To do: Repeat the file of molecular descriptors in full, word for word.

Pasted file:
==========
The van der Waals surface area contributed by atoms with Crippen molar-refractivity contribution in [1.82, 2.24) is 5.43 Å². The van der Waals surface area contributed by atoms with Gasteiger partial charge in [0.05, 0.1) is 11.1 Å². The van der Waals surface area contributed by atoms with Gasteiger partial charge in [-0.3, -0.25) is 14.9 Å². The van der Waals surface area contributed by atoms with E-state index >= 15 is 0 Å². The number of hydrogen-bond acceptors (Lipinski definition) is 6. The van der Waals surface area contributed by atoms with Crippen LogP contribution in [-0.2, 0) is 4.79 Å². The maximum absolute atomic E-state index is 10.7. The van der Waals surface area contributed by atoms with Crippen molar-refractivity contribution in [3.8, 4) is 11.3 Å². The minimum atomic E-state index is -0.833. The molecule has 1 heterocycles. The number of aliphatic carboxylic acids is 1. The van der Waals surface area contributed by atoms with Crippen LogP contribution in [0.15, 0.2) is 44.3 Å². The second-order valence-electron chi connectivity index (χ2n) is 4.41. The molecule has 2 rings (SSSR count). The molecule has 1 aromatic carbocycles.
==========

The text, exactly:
The van der Waals surface area contributed by atoms with Crippen molar-refractivity contribution in [1.82, 2.24) is 5.43 Å². The van der Waals surface area contributed by atoms with Gasteiger partial charge in [0.05, 0.1) is 11.1 Å². The van der Waals surface area contributed by atoms with Gasteiger partial charge in [-0.3, -0.25) is 14.9 Å². The van der Waals surface area contributed by atoms with E-state index >= 15 is 0 Å². The number of hydrogen-bond acceptors (Lipinski definition) is 6. The van der Waals surface area contributed by atoms with Crippen LogP contribution in [-0.2, 0) is 4.79 Å². The maximum absolute atomic E-state index is 10.7. The van der Waals surface area contributed by atoms with Crippen molar-refractivity contribution in [3.8, 4) is 11.3 Å². The minimum atomic E-state index is -0.833. The molecule has 1 heterocycles. The number of aliphatic carboxylic acids is 1. The van der Waals surface area contributed by atoms with Crippen LogP contribution in [0.15, 0.2) is 44.3 Å². The second-order valence-electron chi connectivity index (χ2n) is 4.41. The molecule has 2 rings (SSSR count). The molecule has 1 aromatic carbocycles.